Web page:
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With more miles of canal than any other county, what better way to discover Staffordshire's countryside?
Minimum time 1h30
Distance 6.5 miles (10.5km)
Suggested map Explorer 243 Market Drayton, Loggerheads & Eccleshall
Start/finish Norbury Village Hall; grid ref: SJ 782235
Trails/tracks canal towpath (one short grass section) and quiet lanes
Landscape open countryside and woodland
Public toilets none on route
Tourist information Stafford, tel 01785 619619
Bike hire none locally
Recommended pub The Navigation Inn, Gnosall
Notes One main road crossing, two dark bridges, tow paths (can be muddy after rain)Write a review of this bike ride
© Automobile Association 2008. © Crown Copyright Licence number 100021153
Norbury lies 8.5 miles (13.7km) west of Stafford. An unclassified road off the A519 3 miles (4.8km) north of Newport leads into the village.
1 Out of the car park go right and then left to pedal through the village, signed to Oulton and Norbury Junction. Keep with the main lane as it bends right past a track leading to the striking village church, a large building, dedicated to St Peter, of much weathered sandstone that nestles below a massive brick tower. Leaving the village, go left at a fork signed to Norbury Junction and Gnosall.
2 You will be passing through Norbury Junction on the way back, so for the time being, carry on over the canal bridge and continue along the lane behind the old canal offices and workshops. Beside the lane is a millennium boulder, similar to one beside the village hall, an erratic stranded as the vast ice sheets that covered this part of the country melted at the end of the last ice age, some 10,000 years ago. Beyond cottages, the lane falls towards a wood, there bending sharply right to pass under a bridge (beware of traffic).
3 At the junction beyond, go left towards Gnosall, the lane rising gently along the base of a high wooded embankment upon which the canal runs. After a mile (1.6km), it twists beneath the canal once more (again watch out for traffic) and climbs to a bend beyond. Keep going with the undulating lane, eventually passing beneath a bridge that once carried the Stafford Newport Railway to a T-junction with the main road at the end.
4 Turn right, crossing the canal to find The Navigation on the right. If going to the pub, there are steps to the canal towpath from the car park, but an easier way lies down a ramp on the left-hand side of the road. Double back under the bridge and cycle away past the pub beside the canal, shortly going beneath the railway again. The bridge here is very wide, the passage almost tunnel-like, not due to carrying several tracks, but because it is skewed across the canal. Such bridges were disproportionately expensive if built in brick or stone, and it was only the invention of the skew arch that allowed the bridge to be preserved within the width of the upper passage. Shortly emerging from a cutting, there are pleasing views across the open countryside. The way continues to Shelmore Wood, where there is a stop lock, a device inserted periodically along the canal for isolating individual sections so that they could be drained for maintenance. Carry on in trees for another 1.25 miles (2km) to Norbury Junction, there crossing a bridge over the abandoned Wappenshall Branch to reach The Junction pub.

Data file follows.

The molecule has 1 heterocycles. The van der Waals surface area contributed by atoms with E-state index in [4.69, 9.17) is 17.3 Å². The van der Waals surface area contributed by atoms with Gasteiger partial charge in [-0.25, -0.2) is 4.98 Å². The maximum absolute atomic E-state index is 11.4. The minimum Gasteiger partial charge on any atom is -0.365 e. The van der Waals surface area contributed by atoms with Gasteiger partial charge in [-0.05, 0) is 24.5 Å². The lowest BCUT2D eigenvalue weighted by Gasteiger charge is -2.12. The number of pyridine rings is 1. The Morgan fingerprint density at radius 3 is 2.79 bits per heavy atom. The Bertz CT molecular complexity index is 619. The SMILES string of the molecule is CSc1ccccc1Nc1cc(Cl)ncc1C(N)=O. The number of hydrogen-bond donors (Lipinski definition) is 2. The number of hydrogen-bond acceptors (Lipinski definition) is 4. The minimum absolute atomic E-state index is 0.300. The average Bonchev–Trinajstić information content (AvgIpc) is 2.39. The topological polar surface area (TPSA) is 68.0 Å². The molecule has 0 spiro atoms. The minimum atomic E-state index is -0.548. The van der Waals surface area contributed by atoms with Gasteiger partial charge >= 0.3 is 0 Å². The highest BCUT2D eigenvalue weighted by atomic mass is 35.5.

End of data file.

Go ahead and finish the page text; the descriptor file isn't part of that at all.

5 Leave the canal for the lane, and retrace your outward route left back to the car park by the village hall in Norbury.
The Shropshire Canal was built between 1830 and 1835 under the direction of Thomas Telford, creating a more direct link than hitherto between the industrial towns of England's heartland and the seaports along the Dee and Mersey rivers. A branch from Norbury ran to Wappenshall Junction on the edge of Telford where, via the Shrewsbury Canal and the Hay Inclined Plane, boats could reach the ironworks and potteries of the Ironbridge Gorge. From the very beginning, canals proved their worth in moving heavy and bulky cargoes cheaply and quickly, and the late 18th and early 19th centuries saw a period of spectacular industrial growth as the network spread across the country. All operated on a system of tolls to cover the cost of construction and maintenance and there was intense competition between rival routes to attract trade. Junctions like that here at Norbury would have been controlled with a toll bar, where charges were levied on the type of goods and weight carried. There would also have been a certain amount of reloading too, as cargoes were split or combined for the various destinations served by the separate branches. Alongside the canals, inns, stables and blacksmiths sprang up to provide sustenance for the bargees and the horses that pulled the boats. Workyards were also necessary to undertake repairs on the barges as well as to provide depots for the gangs maintaining the canal itself.
The branch to Wappenshall and Telford fell into disuse during the 1930s, the trade having been taken over by the railways. By the end of the war, it had been completely abandoned and much of it was filled in. You can still trace its ghostly course on the map, where odd short stretches are shown as pools. The main Shropshire Canal survived and is today busy with leisure boats. Set against the backdrop of buildings at Norbury Junction, it takes little imagination to envisage how the waterway might have looked during its heyday.
An easy uncomplicated ride along quiet and gently undulating country lanes to the village of Gnosall Heath, where there is a splendid canalside pub. The return is along the canal, often busy with colourful boats plying their way through the Heart of England.